Supercon 2022: Carrie Sundra Discusses Manufacturing On A Shoestring Budget

A woman with a black vest and pink shirt with curly hair stands behind a podium in front of a projected presentation. She is speaking and has her hands moving in a vague guesture.

Making hardware is hard. This is doubly true when you’re developing a niche hardware device that might have a total production run in the hundreds of units instead of something mass market. [Carrie Sundra] has been through the process several times, and has bestowed her wisdom on how not to screw it up.

The internet is strewn with the remains of unfulfilled crowdfunding campaigns for tantalizing devices that seemed so simple when they showed of the prototype. How does one get something from the workbench into the world without losing their life savings and reputation?

[Sundra] walks us through her process for product development that has seen several products successfully launch without an army of pitchfork-wielding fiber crafters line up at her door. One of the first concepts she stresses is that you should design your products around the mantra, “Once it leaves your shop IT SHOULD NEVER COME BACK.” If you design for user-serviceability from the beginning, you can eliminate most warranty returns and probably make it easier to manufacture your widget to boot.

She wireframes the manufacturing process as a four step process including a proof of concept, prototype, preproduction/beta units, and finally the actual production units. Most makers will be familiar with the proof of concept you build to solve your problem and the slightly more presentable prototype you bring to show off at the local hackerspace or Maker Faire. What trips up many would-be entrepreneurs is thinking that once you’ve gone through a few iterations of the prototype, you’re ready to launch.

[Sundra] says that while it might seem attractive to skip the beta stage, what happens is that your first production run becomes your beta and you end up with a lot of unhappy people with partially-functional devices. Customers “come up with all sorts of other cool ways to break your stuff,” she says. Instead, you should build a pre-production device with all the components that you plan to use in the final prototype, but only sell it to 12 hand-picked customers. Charge them wholesale prices so they are getting a discount, but with the stipulation that they give you feedback, testimonials, and help marketing the device to the community once all the bugs shake out.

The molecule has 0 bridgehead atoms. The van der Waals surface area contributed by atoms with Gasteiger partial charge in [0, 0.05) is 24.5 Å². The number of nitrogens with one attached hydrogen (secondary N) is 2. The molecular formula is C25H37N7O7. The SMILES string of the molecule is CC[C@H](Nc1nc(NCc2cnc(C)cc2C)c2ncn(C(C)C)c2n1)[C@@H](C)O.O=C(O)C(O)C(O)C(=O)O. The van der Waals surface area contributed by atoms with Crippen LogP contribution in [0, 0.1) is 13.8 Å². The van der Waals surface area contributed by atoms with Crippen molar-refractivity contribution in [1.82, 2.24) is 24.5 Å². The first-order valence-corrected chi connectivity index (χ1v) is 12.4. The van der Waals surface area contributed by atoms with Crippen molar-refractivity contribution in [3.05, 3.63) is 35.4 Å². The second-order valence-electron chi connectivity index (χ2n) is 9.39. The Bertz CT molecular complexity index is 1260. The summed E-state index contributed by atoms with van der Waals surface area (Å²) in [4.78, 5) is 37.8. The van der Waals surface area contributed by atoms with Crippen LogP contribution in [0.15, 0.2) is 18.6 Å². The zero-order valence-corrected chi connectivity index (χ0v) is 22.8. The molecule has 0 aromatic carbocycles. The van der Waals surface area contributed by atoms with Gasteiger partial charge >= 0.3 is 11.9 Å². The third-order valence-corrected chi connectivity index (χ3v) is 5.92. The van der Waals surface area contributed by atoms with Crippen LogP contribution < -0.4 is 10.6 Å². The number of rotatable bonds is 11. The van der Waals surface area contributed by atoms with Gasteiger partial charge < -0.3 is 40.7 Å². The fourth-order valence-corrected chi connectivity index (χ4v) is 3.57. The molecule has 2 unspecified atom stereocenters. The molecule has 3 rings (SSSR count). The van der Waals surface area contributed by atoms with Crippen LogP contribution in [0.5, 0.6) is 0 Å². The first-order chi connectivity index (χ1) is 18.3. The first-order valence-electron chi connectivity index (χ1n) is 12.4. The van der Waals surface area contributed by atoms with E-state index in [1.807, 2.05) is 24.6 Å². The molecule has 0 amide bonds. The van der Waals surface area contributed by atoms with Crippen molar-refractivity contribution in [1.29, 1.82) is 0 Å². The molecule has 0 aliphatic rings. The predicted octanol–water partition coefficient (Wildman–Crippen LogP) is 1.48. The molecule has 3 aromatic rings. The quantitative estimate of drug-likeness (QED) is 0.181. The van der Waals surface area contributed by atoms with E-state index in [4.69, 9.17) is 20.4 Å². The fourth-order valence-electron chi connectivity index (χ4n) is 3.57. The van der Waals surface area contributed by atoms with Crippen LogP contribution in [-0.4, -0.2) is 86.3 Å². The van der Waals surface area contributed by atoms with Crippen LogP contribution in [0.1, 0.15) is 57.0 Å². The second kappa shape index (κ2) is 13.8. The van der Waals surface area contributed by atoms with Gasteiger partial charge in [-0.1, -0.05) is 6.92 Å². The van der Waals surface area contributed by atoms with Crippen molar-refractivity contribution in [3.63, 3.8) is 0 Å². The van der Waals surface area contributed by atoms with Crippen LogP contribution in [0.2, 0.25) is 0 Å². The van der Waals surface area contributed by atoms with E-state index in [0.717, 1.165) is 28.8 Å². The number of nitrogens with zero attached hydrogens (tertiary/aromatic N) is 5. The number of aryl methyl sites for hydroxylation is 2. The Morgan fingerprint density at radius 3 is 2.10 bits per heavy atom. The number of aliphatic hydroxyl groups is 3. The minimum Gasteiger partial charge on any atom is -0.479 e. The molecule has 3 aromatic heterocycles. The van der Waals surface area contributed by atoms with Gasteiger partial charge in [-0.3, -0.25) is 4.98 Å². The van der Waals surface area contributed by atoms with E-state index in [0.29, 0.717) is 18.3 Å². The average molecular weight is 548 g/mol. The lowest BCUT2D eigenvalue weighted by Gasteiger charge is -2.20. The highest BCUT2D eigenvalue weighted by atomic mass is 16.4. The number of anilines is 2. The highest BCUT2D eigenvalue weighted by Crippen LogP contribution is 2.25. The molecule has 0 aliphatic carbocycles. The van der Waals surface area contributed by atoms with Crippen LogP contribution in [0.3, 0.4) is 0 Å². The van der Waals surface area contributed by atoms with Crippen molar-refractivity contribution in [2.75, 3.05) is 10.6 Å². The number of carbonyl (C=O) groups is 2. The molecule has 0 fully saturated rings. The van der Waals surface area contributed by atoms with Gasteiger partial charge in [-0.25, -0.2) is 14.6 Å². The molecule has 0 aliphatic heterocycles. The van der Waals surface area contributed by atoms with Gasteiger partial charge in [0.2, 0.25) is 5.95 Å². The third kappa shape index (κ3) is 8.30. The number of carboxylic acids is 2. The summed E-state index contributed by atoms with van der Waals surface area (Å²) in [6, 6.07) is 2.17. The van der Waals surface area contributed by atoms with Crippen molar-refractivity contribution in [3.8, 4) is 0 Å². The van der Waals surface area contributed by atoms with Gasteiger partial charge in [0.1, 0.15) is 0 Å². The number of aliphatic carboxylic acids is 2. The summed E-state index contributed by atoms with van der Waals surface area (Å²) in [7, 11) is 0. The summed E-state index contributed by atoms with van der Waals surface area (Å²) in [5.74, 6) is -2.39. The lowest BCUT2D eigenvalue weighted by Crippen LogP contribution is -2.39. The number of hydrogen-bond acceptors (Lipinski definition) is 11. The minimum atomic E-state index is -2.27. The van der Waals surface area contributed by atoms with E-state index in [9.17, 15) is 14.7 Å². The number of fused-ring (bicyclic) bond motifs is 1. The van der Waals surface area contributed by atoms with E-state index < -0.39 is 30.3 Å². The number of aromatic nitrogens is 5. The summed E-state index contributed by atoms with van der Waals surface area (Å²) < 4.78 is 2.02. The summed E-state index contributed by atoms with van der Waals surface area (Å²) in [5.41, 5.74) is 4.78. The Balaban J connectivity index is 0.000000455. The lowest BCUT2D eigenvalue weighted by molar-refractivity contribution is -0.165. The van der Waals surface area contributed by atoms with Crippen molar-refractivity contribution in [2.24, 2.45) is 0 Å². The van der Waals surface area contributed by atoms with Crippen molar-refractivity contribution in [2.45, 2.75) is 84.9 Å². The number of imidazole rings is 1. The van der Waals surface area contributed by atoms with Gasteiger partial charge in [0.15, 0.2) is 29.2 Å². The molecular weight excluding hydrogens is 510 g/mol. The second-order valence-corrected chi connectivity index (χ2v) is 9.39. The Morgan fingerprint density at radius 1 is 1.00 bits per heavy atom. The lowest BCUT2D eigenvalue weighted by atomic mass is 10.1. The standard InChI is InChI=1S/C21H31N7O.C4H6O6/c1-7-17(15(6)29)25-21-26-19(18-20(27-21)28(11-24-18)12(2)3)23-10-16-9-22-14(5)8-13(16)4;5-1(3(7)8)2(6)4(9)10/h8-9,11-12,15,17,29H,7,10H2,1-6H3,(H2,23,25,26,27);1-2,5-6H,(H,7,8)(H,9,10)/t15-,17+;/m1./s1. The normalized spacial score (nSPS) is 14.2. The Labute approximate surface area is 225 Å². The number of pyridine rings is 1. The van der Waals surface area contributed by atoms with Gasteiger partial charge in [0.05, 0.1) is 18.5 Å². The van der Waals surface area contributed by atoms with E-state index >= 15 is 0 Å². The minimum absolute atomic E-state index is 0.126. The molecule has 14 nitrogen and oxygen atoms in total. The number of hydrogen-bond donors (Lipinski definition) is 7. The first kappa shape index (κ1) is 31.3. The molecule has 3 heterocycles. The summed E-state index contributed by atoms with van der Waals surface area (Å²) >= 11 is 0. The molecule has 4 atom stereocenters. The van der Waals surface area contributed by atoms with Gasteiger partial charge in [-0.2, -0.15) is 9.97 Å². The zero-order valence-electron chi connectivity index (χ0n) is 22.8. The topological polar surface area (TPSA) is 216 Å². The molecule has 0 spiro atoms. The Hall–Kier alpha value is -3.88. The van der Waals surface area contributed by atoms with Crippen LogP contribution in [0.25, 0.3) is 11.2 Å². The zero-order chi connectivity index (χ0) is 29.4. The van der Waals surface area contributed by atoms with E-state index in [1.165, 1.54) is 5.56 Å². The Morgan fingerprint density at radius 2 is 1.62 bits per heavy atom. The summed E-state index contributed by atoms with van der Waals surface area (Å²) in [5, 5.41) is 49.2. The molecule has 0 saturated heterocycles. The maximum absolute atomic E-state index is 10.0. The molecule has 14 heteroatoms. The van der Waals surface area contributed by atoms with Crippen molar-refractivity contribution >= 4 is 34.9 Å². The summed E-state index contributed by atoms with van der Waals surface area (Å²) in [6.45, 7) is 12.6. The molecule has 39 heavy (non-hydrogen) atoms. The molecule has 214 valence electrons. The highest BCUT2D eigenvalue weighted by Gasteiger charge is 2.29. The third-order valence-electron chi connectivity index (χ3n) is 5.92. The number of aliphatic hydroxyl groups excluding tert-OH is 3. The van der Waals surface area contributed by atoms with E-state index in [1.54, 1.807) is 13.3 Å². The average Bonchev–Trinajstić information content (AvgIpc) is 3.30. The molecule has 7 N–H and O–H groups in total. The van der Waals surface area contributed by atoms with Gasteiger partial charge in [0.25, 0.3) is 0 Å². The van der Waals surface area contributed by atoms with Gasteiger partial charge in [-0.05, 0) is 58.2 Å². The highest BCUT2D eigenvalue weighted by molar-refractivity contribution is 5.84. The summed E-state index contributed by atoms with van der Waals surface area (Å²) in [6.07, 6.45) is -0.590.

Be sure to listen to the beta group’s feedback and fix any actual issues with the device. Don’t ask them ahead of time if they want a particular feature since that way lies scope creep. If there’s something glaring that you missed they will let you know during the testing phase. While it may seem weird to require someone to pay to be your guinea pig, feedback on a free device would be very different than something they had to purchase.

[Sundra] stresses you should think hard before trying to use 3D printers and other prototyping tools for even small batch production since consistency can vary so much between runs. It’s often better to get someone else to build your parts since their job is to make sure you have a consistent run instead of spending all your own time troubleshooting machines.

To reduce costs, make sure you get quotes from multiple vendors and don’t be afraid to employ “sneaky and ruthless simplification.” [Sundra] said she avoids power buttons when possible, since they introduce another point of failure and cost money and time to implement. One of her devices uses a long press on a function button for power after users didn’t like not having one, while another just gets plugged or unplugged from the wall.

Scaling up is “mostly a game of being organized and writing stuff down.” If you run a test, make sure you write down the results because you never know when you might have to go back and remember why you picked part 74 over 76. (Hello, chip shortage!) When it comes time for crowdfunding, keep it simple so you don’t overpromise and underdeliver. If you think you can do something better, pleasantly surprise your customers so they’ll rave about you instead of the reverse.

If you want to see more awesome talks like this, unfortunately, tickets for this year’s Supercon are already sold out, but they’ll all be livestreamed for everyone, including the keynote by Cory Doctorow.

2 thoughts on “Supercon 2022: Carrie Sundra Discusses Manufacturing On A Shoestring Budget

    1. Same. I do it with 3D printed parts and it works pretty well. Just explicitly tell the customer that they’re getting a beta product and you want their feedback. Offer a replacement if it sucks (this is fine for cheap 3D printed products, less-so for PCBs)

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